By Patrick Vermillion; Directed by Emily Jackson
Produced by Sanguine Theatre Company
Off Off Broadway, Play
Runs through 8.6.17
IRT Theater, 154 Christopher Street
by Regina Robbins on 7.28.17
Anna Nemetz, Michael Patrick Trimm, and Alli Trussell in Jessica. Photo by PJ Norton.
BOTTOM LINE: An android causes problems, as androids so often do.
In Jessica, a new play by Patrick Vermillion, the age-old conflict between science and nature gets a futuristic twist. Allister (Michael Patrick Trimm), a wealthy jerk whose girlfriend went missing four years ago, has had her “brought back” in android form (played by Alli Trussell). His goal, he says, is to re-create Jessica’s psyche so that the “new” Jessica might be able to tell them what happened to the “original” Jessica. To achieve this, he needs Jessica’s best friend, Mari (Anna Nemetz), and sister, Lillian (Alison Scaramella), to interact with the android and fill in the gaps in its memory that he can’t. The women are, to varying degrees, skeptical.
Team Jessica 2.0, which also includes Rudi (Will Sarratt), the engineer who is programming the android, spends most of the play rehashing intellectual arguments that started at least as far back as Mary Shelley’s Frankenstein and continue into the present day in science-fiction films like Ex Machina. Is duplicating someone’s mind possible? If so, is it ethical? What happens if New Jessica does indeed help locate Original Jessica and now there are two Jessicas in the world? However, the core conflict between Jessica’s loved ones is over who Jessica really was—a loving girlfriend, a self-absorbed head case, or a flawed but loyal confidant?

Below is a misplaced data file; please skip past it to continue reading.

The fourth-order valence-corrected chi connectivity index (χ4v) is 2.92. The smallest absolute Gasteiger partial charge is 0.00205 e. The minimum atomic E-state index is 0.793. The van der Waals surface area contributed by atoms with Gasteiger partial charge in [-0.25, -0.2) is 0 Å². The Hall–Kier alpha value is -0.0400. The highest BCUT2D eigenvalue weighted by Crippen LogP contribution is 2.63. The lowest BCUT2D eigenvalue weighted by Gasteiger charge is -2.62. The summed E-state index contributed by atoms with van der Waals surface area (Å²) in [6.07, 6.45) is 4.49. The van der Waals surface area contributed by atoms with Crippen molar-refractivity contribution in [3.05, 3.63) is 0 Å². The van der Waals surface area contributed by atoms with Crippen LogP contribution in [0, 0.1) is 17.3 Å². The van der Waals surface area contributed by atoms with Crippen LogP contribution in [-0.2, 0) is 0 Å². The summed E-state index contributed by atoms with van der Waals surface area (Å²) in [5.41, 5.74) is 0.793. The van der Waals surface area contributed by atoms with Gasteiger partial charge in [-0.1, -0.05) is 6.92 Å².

Jessica teases some intriguing gender issues that ultimately don’t pay off: Allister is so overbearing and obnoxious from the outset that one starts to think this play is less about memory and identity than about misogyny and relationship violence. But ultimately Vermillion is more interested in examining the boundaries of love and intimacy. The second act is more urgent than the first, due largely to Trussell‘s performance (yes, the android is the most interesting character). Director Emily Jackson keeps the action moving at a brisk pace, even if the dialogue tends to run in circles.
Longer and more verbose than it needs to be, Jessica is reasonably engaging but doesn’t add anything especially earth-shattering to the A.I. genre. But don’t despair—more android-centric sci-fi is just around the corner (Blade Runner 2049 comes out in October)!
(Jessica plays at IRT Theater, 154 Christopher Street, through August 6, 2017. The running time is one hour and 45 minutes with an intermission. Performances are Tuesdays through Saturdays at 8 and Sundays at 3. Tickets are $18 in advance, $25 at the door and are available at sanguinenyc.com or by calling 800-838-3006.)
Jessica is by Patrick Vermillion. Directed by Emily Jackson. Set and Lighting Design are by Tyler M. Perry. Costume Design is by Amanda Aiken. Sound Design is by John McKenna. Stage Manager is Raquel Loving.
The cast is Anna Nemetz, Will Sarratt, Alison Scaramella, Michael Patrick Trimm, and Alli Trussell.